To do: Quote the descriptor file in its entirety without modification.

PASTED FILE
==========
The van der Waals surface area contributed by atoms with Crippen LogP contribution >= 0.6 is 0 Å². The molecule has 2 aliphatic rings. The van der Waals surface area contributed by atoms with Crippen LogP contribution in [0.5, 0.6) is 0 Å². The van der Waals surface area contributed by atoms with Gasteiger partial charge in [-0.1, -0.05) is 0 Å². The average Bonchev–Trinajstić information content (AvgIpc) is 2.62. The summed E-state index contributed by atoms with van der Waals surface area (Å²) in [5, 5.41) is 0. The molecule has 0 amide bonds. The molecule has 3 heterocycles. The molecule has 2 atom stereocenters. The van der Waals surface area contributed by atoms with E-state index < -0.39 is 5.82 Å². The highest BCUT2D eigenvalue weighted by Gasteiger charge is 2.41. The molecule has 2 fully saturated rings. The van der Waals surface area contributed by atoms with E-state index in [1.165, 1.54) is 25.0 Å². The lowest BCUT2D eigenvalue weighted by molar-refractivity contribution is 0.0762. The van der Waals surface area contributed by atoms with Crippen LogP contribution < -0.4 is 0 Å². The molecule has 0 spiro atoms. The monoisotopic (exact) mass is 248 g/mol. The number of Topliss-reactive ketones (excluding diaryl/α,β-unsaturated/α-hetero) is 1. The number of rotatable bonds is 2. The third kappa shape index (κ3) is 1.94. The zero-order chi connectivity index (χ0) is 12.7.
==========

The van der Waals surface area contributed by atoms with Crippen LogP contribution >= 0.6 is 0 Å². The molecule has 2 aliphatic rings. The van der Waals surface area contributed by atoms with Crippen LogP contribution in [0.5, 0.6) is 0 Å². The van der Waals surface area contributed by atoms with Gasteiger partial charge in [-0.1, -0.05) is 0 Å². The average Bonchev–Trinajstić information content (AvgIpc) is 2.62. The summed E-state index contributed by atoms with van der Waals surface area (Å²) in [5, 5.41) is 0. The molecule has 0 amide bonds. The molecule has 3 heterocycles. The molecule has 2 atom stereocenters. The van der Waals surface area contributed by atoms with E-state index < -0.39 is 5.82 Å². The highest BCUT2D eigenvalue weighted by Gasteiger charge is 2.41. The molecule has 2 fully saturated rings. The van der Waals surface area contributed by atoms with E-state index in [1.165, 1.54) is 25.0 Å². The lowest BCUT2D eigenvalue weighted by molar-refractivity contribution is 0.0762. The van der Waals surface area contributed by atoms with Crippen LogP contribution < -0.4 is 0 Å². The molecule has 0 spiro atoms. The monoisotopic (exact) mass is 248 g/mol. The number of Topliss-reactive ketones (excluding diaryl/α,β-unsaturated/α-hetero) is 1. The number of rotatable bonds is 2. The third kappa shape index (κ3) is 1.94. The zero-order chi connectivity index (χ0) is 12.7.